Many steroid shots offer practical benefits to the people having severe forms of arthritis, including inflammatory arthritis. The injection assists in reducing inflammation, and eventually reduce pain. But a new study asserts they may be more dangerous than thought. Scientists have discovered that some of the patients who had the therapy at their facility had problems. In most of the cases, it meant a weakening in cartilage, crack in the joint. But around 8% of people among the overall treatment-recipients have reported a bone loss or stress fractures. From old times, doctors have notified that steroid injections might not offer relief in arthritis pain. But in they are doubtless to impose any harm, i.e., earlier doctors were unaware of its side effects. Now experts have notified the jabs may carry a severe risk.
American researchers have studied 459 patients, who had a steroid shot last year for treating hip and knee osteoarthritis. Among the adults, 10% had suffered from a hip problem, and 4% of people had a complication in knees. As a result, 8% of the people who had received the therapy turned out to be in a worse situation. The worst-case scenario is arthritis, of people who had the injection, worsened. As a result, they required a knee or hip replacement therapy just after a few months. Even more, other patients have experienced severe impairment in joints, which either broke their legs or decreased bone density.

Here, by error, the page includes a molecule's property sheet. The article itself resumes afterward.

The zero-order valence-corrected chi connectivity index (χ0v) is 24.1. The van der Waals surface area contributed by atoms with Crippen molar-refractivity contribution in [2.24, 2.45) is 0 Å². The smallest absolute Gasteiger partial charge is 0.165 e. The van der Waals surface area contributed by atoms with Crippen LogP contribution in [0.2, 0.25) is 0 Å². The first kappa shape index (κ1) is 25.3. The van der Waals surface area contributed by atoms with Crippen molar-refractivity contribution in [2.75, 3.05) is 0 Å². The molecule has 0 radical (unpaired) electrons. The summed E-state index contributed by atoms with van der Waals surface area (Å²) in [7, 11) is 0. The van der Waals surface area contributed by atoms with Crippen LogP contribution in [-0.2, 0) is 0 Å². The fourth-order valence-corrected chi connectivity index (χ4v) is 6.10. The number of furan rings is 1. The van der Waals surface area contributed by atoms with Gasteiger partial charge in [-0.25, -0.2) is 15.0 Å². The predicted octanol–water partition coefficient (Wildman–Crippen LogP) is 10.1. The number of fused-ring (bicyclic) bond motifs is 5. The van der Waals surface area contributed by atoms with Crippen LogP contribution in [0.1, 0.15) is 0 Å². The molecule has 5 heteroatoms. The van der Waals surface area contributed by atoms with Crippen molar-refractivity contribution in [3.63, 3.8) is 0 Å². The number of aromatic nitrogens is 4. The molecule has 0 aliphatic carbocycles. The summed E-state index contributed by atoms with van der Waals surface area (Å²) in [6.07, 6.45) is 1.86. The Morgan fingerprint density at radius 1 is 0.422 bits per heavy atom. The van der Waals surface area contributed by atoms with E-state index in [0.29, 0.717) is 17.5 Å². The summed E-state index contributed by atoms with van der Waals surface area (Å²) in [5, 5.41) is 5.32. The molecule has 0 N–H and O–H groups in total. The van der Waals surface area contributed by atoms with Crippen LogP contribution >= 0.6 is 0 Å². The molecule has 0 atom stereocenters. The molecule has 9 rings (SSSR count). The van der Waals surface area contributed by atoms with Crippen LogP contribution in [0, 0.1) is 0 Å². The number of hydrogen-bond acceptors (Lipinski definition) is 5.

Researchers say steroid injections support to lessen pain by controlling inflammation in joints. But at the same time, they also destroy proteins that produce cartilage, by slowing-down its production. Notably, it is a loss of the cartilage, which acts as a cushion between joints of hips and knees. Apart from this, it is the origin of the pain. But in many cases, the treatment results in more painful situations, mainly after an injection. Although, experts highlight that the problems only affect a handful of people. Besides, doctors recommend that patients should be notified about the potential risk so that they can decide themselves. The researchers have published their findings in the journal Radiology. Prof. Dr. Ali Guermazi, from Boston University School of Medicine, is the senior author of the study.